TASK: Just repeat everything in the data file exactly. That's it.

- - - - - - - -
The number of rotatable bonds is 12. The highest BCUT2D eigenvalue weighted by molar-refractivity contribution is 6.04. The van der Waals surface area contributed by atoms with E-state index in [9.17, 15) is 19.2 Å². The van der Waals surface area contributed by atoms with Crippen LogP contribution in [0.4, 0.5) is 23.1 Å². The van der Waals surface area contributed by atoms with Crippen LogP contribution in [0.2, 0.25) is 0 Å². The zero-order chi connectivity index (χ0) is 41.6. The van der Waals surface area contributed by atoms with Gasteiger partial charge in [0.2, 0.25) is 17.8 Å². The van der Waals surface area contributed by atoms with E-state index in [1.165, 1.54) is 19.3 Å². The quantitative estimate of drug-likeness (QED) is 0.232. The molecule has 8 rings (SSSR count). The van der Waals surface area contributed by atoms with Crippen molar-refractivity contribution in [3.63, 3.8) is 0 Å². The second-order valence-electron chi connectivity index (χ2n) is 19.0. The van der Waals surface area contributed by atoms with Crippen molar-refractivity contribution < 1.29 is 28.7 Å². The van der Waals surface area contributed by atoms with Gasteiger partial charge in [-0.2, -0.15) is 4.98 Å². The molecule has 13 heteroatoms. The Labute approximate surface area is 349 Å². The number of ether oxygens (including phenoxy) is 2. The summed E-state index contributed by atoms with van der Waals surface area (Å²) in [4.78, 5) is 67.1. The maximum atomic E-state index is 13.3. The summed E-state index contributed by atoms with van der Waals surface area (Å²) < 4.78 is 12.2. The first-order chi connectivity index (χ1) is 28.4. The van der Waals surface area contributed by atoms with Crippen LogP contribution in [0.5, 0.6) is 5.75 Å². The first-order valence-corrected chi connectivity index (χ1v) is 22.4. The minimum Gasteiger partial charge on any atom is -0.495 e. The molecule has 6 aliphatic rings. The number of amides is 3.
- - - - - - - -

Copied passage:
The number of rotatable bonds is 12. The highest BCUT2D eigenvalue weighted by molar-refractivity contribution is 6.04. The van der Waals surface area contributed by atoms with E-state index in [9.17, 15) is 19.2 Å². The van der Waals surface area contributed by atoms with Crippen LogP contribution in [0.4, 0.5) is 23.1 Å². The van der Waals surface area contributed by atoms with Crippen LogP contribution in [0.2, 0.25) is 0 Å². The zero-order chi connectivity index (χ0) is 41.6. The van der Waals surface area contributed by atoms with Gasteiger partial charge in [0.2, 0.25) is 17.8 Å². The van der Waals surface area contributed by atoms with E-state index in [1.165, 1.54) is 19.3 Å². The quantitative estimate of drug-likeness (QED) is 0.232. The molecule has 8 rings (SSSR count). The van der Waals surface area contributed by atoms with Crippen molar-refractivity contribution in [3.63, 3.8) is 0 Å². The second-order valence-electron chi connectivity index (χ2n) is 19.0. The van der Waals surface area contributed by atoms with Crippen molar-refractivity contribution < 1.29 is 28.7 Å². The van der Waals surface area contributed by atoms with Gasteiger partial charge in [-0.2, -0.15) is 4.98 Å². The molecule has 13 heteroatoms. The Labute approximate surface area is 349 Å². The number of ether oxygens (including phenoxy) is 2. The summed E-state index contributed by atoms with van der Waals surface area (Å²) in [4.78, 5) is 67.1. The maximum atomic E-state index is 13.3. The summed E-state index contributed by atoms with van der Waals surface area (Å²) < 4.78 is 12.2. The first-order chi connectivity index (χ1) is 28.4. The van der Waals surface area contributed by atoms with Crippen LogP contribution in [0.5, 0.6) is 5.75 Å². The first-order valence-corrected chi connectivity index (χ1v) is 22.4. The minimum Gasteiger partial charge on any atom is -0.495 e. The molecule has 6 aliphatic rings. The number of amides is 3.